This weekend was spent at NH7 weekender – which we had pre-booked back in August, when the first announcement that the event was happening in Hyderabad came out. I was beyond excited, because the one time I attended this event in Pune, back in 2013, we absolutely loved it. The three evenings we spent under the skies, listening to all these bands we had never heard of (and some that we had heard of, but hardly heard) were pure bliss.
This time, it was for 2 days – and it had a plethora of indie-bands performing as is always the case. The line-up was declared almost 2 months ago, and there was a fair bit to look forward to. Plus the Dude and I are always open to new music of any kind, and this genre falls into neither of our regular fare, so we were on even grounds. And my only pending dilemma was – what do I wear?
I am not sure if I have said this before, but I am stickler for “dressing for the occasion”. What I mean is, while I really believe in dressing comfortable (except for them heels, I cannot stop wearing heels) and dressing as you want to, I also believe that each place and occasion has a dressing-type one should adhere to. Like a coffee place warrants jeans or shorts, and a fine-dining place warrants something dressy (and definitely NOT jeans), and a pub or a disco can be more casual, but a lounge can be blingier. Which is why, when the Dude says “let’s go out somewhere tonight” I bug him until he gives me the finer details of where, so I can pick my outfit in advance.
The other aspect to my dressing is I seriously dislike standing out of the crowd. I just don’t like it. So while I might want to wear a dress to a pub, I have to be sure that it’s a pub others (atleast some) are wearing dresses too. Like, at my last work place I was totally ok wearing skirts to work because others did, and I am not ok in my current work place. Stuff like that. Boring, but true.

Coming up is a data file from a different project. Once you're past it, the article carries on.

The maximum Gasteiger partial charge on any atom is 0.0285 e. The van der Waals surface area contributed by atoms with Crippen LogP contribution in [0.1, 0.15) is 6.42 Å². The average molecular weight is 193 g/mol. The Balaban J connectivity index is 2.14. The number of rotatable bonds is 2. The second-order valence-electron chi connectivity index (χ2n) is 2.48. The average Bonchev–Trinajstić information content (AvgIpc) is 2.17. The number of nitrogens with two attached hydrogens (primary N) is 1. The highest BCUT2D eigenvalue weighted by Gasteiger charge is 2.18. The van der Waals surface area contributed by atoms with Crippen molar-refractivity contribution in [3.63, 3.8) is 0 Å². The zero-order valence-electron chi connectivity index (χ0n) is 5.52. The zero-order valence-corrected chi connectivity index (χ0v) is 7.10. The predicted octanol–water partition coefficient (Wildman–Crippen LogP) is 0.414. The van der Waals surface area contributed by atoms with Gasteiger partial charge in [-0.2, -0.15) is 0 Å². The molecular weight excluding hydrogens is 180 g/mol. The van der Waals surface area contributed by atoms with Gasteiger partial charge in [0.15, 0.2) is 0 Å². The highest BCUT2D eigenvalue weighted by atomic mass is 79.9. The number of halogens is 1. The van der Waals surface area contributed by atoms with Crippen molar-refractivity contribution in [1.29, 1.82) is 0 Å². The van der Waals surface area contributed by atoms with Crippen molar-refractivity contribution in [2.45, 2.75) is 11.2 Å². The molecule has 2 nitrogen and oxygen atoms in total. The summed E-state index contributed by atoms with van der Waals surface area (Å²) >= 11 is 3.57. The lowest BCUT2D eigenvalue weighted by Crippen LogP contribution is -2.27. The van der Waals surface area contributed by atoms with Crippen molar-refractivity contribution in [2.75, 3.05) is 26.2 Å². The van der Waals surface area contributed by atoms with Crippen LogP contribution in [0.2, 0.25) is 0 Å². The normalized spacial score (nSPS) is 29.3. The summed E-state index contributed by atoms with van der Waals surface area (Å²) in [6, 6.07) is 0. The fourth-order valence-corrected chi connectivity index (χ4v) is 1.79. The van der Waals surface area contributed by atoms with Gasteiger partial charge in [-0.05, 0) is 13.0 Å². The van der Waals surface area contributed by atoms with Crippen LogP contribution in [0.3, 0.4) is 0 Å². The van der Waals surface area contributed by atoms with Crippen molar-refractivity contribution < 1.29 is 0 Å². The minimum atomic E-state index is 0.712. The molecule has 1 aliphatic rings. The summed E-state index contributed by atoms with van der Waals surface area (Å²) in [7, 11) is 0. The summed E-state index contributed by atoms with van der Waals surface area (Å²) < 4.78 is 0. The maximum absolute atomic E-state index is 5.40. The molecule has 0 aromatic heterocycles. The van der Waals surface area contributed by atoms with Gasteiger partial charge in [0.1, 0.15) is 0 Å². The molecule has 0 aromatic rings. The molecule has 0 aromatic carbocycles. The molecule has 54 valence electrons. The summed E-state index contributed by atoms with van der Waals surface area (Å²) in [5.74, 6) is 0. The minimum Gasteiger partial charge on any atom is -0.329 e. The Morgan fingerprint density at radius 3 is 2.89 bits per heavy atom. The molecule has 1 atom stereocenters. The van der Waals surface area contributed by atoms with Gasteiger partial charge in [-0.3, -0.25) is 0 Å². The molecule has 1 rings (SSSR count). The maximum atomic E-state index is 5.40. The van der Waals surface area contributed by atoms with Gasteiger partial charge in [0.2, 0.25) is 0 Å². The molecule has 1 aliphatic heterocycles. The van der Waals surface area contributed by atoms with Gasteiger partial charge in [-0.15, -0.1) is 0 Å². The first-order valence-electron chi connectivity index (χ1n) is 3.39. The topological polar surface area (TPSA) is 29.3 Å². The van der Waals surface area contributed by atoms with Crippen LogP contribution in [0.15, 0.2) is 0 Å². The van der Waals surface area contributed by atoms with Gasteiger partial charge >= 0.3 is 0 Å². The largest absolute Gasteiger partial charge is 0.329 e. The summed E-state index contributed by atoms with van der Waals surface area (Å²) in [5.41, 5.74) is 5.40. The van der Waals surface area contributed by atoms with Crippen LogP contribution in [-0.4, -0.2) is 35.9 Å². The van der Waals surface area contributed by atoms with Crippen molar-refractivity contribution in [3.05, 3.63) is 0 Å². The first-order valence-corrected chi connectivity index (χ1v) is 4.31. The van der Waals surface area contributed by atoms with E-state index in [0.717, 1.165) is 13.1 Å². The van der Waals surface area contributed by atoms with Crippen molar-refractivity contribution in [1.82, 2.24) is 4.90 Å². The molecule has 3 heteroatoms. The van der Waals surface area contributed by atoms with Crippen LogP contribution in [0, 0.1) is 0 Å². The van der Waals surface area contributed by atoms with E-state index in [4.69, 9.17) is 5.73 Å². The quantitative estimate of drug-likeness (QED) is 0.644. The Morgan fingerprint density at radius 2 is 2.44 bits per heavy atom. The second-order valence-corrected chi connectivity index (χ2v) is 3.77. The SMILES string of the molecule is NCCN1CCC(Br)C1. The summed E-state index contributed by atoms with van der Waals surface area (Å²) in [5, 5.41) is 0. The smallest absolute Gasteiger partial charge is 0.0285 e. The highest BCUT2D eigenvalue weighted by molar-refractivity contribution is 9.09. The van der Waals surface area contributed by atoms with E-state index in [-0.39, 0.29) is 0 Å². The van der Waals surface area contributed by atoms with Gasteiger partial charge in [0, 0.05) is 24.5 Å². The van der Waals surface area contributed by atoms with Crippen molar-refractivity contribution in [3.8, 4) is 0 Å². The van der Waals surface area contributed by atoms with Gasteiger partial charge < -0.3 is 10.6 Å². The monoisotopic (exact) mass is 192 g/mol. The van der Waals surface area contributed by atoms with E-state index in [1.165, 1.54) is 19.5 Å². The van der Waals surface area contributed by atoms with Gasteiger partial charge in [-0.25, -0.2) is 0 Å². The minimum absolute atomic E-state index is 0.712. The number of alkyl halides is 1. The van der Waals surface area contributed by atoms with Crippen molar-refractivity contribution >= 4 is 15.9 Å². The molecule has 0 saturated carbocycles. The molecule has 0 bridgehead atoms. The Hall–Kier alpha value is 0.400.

So the problem with Weekender was that the last time I attended it was in Pune, which is infinitely cooler (or less conservative) when it comes to dressing. Again, by this I mean that in Pune, shorts are casual, not dressy. You wear them for comfort. Which is also why I had decided that shorts and a tank had to be the outfit for the event. Only, I was not sure how the rest of Hyderabad was going to turn up.
But when I reached there, man was I shocked – and pleasantly so! Hyderabad not only met my expectations, it went above and beyond and almost crossed the fine between pleasant shock and actual, real shock. To say it was amazing, was an understatement. Not only that, we were also worried about there not being enough turnout, which would mean the show would be a damp squib and not happen again – but no. There was a spectacular turnout – not so much that you would choke to death, which was the case in Pune, but enough to have the high energy vibe in the air.
And we loved it, yet again. Squatting on the grass, from 4 until 10, for two days in a row. Squinting at the sun, which was so damn pleasant I was confused this was the same city, sipping on the iced breezers (because they don’t serve beer!), and enjoying the music wafting through the air. And then watching the lights come up, as the sun went down, and band after band came up on the stage, for their turn in the spotlight. It was after a long time that a Sunday evening felt this good, because the music wouldn’t allow the blues to set in.
Or allow the weekend posts to go up, because there was just no time. Only, this excuse was way too awesome in itself to allow any guilt to set in. Fair enough, you think?